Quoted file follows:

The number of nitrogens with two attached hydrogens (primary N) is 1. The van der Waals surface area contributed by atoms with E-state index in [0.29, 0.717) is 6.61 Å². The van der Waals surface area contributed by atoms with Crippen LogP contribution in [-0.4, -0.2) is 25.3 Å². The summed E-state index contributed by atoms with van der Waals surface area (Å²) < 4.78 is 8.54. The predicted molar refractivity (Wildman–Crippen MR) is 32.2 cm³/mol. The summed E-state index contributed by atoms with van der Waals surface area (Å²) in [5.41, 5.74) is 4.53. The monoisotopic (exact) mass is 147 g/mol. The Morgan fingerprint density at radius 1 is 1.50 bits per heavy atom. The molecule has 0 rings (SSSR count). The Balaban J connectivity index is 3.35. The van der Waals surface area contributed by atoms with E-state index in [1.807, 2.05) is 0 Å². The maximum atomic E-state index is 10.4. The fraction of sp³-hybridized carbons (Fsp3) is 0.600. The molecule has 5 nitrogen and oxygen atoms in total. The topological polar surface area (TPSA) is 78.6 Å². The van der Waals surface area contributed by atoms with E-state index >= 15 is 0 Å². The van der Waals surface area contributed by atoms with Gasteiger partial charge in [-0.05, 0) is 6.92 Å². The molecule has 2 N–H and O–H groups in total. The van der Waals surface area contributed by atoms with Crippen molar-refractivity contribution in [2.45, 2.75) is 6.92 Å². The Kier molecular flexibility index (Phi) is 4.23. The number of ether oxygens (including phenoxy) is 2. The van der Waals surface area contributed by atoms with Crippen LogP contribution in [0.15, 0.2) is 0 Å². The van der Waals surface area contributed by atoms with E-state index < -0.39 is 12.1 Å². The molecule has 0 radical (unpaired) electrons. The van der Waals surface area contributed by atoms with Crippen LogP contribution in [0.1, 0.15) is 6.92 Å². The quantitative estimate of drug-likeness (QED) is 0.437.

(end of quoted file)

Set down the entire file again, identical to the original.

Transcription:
The number of nitrogens with two attached hydrogens (primary N) is 1. The van der Waals surface area contributed by atoms with E-state index in [0.29, 0.717) is 6.61 Å². The van der Waals surface area contributed by atoms with Crippen LogP contribution in [-0.4, -0.2) is 25.3 Å². The summed E-state index contributed by atoms with van der Waals surface area (Å²) < 4.78 is 8.54. The predicted molar refractivity (Wildman–Crippen MR) is 32.2 cm³/mol. The summed E-state index contributed by atoms with van der Waals surface area (Å²) in [5.41, 5.74) is 4.53. The monoisotopic (exact) mass is 147 g/mol. The Morgan fingerprint density at radius 1 is 1.50 bits per heavy atom. The molecule has 0 rings (SSSR count). The Balaban J connectivity index is 3.35. The van der Waals surface area contributed by atoms with E-state index in [1.807, 2.05) is 0 Å². The maximum atomic E-state index is 10.4. The fraction of sp³-hybridized carbons (Fsp3) is 0.600. The molecule has 5 nitrogen and oxygen atoms in total. The topological polar surface area (TPSA) is 78.6 Å². The van der Waals surface area contributed by atoms with E-state index >= 15 is 0 Å². The van der Waals surface area contributed by atoms with Gasteiger partial charge in [-0.05, 0) is 6.92 Å². The molecule has 2 N–H and O–H groups in total. The van der Waals surface area contributed by atoms with Crippen molar-refractivity contribution in [2.45, 2.75) is 6.92 Å². The Kier molecular flexibility index (Phi) is 4.23. The number of ether oxygens (including phenoxy) is 2. The van der Waals surface area contributed by atoms with Crippen LogP contribution in [0.15, 0.2) is 0 Å². The van der Waals surface area contributed by atoms with E-state index < -0.39 is 12.1 Å². The molecule has 0 radical (unpaired) electrons. The van der Waals surface area contributed by atoms with Crippen LogP contribution in [0.1, 0.15) is 6.92 Å². The quantitative estimate of drug-likeness (QED) is 0.437.